Sunday trading laws: my part in their downfall

Regent Street (Photo by Joe Stubbs on Unsplash via Jewish News)
Regent Street (Photo by Joe Stubbs on Unsplash via Jewish News)

As part of its efforts to restart the British economy post-Covid, the government is considering the  suspension of  Sunday trading laws, thus permitting shops to open all day on Sundays. This welcome development would be the latest assault on archaic restrictions on personal liberty that have no place in a modern economy. But did you know that this assault began as a Jewish initiative? 

Among the many  victims of the Coronavirus pandemic there are a few whose deaths have hit me particularly hard. One was that of Michael Goldmeier.

Goldmeier, who died on 4 April 2020, was a former chairman of both the Mill Hill synagogue and Jewish Care. But he came to my attention much earlier, when as head of litigation at the quintessentially  Jewish law firm Berwin Leighton Paisner he advised the Jewish-owned Tesco supermarket chain on how it might undermine the sweeping prohibition on Sunday trading then enshrined in the 1950 Shops Act.

Under the provisions of this  Act no retail shop in England & Wales  could open for business on Sundays other than for the sale of a limited range of specified goods, such as newspapers and alcohol.

But where Jews were concerned, special rules applied. A retailer wishing to trade on a Sunday in items not exempted by the  Act, and who claimed a ‘conscientious objection on religious grounds’ to trading on the Jewish Sabbath, could apply to the relevant local authority for a Sunday trading licence.

Provided the paperwork was in order, the local authority was duty-bound to grant the application. If a suspicion subsequently arose suggesting that the application had been fraudulent – perhaps because there was evidence that the trader operated in one area on a Saturday and in another on a Sunday – the local authority could bring a case to a special tribunal known as the Jewish Tribunal.

The Jewish Tribunal  was unique: it was the only permanent statutory tribunal in Britain operated  on a purely private basis. Its funding and its operation were in fact managed entirely by the Board of Deputies of British Jews. At its meetings – which as a young Board member I  insisted on attending – a local authority could bring evidence of alleged wrongdoing by a Jewish holder of a Sunday trading licence.  The Tribunal could revoke the licence.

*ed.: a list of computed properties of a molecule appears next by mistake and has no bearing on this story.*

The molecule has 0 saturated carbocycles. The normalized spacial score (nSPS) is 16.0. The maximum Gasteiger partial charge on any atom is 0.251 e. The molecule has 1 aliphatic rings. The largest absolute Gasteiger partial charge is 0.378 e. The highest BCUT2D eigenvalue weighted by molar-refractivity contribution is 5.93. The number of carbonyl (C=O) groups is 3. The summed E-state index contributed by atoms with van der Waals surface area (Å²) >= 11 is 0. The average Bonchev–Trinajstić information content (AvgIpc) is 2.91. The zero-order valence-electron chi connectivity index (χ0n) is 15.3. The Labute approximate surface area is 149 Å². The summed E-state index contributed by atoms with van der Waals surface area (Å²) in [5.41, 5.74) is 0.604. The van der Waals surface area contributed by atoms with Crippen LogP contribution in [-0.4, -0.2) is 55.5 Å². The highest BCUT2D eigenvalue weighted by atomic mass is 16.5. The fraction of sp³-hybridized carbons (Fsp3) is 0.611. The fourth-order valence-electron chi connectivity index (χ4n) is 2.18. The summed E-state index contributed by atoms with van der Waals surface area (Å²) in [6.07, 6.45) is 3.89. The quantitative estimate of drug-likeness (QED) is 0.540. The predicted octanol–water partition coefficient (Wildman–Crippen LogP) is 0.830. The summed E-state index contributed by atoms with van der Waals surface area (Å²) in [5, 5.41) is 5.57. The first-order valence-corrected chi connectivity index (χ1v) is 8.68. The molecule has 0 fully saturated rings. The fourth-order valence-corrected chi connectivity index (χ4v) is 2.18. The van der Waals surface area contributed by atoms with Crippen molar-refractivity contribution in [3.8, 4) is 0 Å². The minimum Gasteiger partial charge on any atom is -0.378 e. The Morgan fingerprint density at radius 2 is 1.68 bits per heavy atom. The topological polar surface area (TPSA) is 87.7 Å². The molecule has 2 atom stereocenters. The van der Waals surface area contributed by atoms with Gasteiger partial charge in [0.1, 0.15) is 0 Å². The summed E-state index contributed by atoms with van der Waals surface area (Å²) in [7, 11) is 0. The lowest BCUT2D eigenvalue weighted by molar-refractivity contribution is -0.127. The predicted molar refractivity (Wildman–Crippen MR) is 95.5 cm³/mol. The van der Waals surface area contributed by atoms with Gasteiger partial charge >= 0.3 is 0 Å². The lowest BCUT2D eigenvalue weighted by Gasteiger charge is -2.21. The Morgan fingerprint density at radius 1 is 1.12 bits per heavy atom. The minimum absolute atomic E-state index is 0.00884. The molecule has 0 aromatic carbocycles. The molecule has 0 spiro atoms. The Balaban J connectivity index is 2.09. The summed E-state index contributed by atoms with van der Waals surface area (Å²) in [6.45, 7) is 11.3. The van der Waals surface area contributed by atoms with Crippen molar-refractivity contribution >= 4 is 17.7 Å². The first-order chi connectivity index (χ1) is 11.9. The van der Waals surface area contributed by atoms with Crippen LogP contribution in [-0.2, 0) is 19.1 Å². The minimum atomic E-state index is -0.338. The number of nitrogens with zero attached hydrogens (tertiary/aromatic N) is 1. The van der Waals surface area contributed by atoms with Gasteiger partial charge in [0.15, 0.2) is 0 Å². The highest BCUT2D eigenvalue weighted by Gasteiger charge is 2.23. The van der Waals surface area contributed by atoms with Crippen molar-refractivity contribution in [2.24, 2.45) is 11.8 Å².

During the 1970s shopping habits underwent a profound change.   It was legal to sell racy newspapers on a Sunday but not the Holy Bible. Legal to sell whisky but not powdered baby milk. Popular attitudes towards the Victorian Sunday turned at last from apathy to open hostility.

But what alarmed the Board of Deputies was the appearance of Jewish companies that offered to legally acquire non-Jewish companies solely for the purpose of facilitating the operation of these enterprises on a Sunday. From Mondays to Saturdays the companies would trade as normal. At midnight on Saturday ownership passed to the dummy Jewish company, which had already obtained the requisite licence to trade on the Sunday!

In 1979, to deal with this situation without wishing to put its head above the parapet and involve itself (Heaven Forbid!) in public debate about the future of the 1950 Act, the Board of Deputies obtained official authorisation to establish panels that could interrogate Jewish traders before a Sunday trading licence was granted. The Board, in other words, decided which British citizens of the Jewish persuasion could trade on a Sunday, and which could not.

Traders applying to the panel had no right of personal interview, and if, by gracious courtesy of the panel,  they were granted a personal interview they had no right to be accompanied by a friend or lawyer. So I began to offer my services as a tutor, advising Jewish traders on what to say if  the panels or the Jewish Tribunal cross-examined them, and on what not to say. I attended – as a silent observer – some such meetings, at which the most intimate details of personal religious observance and even of family finances were probed and raked over.

I considered the establishment of the Sunday trading panels as a gross dereliction of duty by the Deputies – an attempt to preserve communal image at the expense of Jewish rights. So it was that, as a Jew, I publicly campaigned against the 1950 Act.  And it was in the course of this activism that  Michael Goldmeier and I found ourselves fighting for a common cause.

In 1994 the laws on Sunday trading were pruned, allowing a modest amount of general trading and shopping. That this most necessary reform owed something to the late Michael Goldmeier is beyond question. But I would like to think that it also owed something to me!

About the Author
Professor Geoffrey Alderman is an academic, author and journalist
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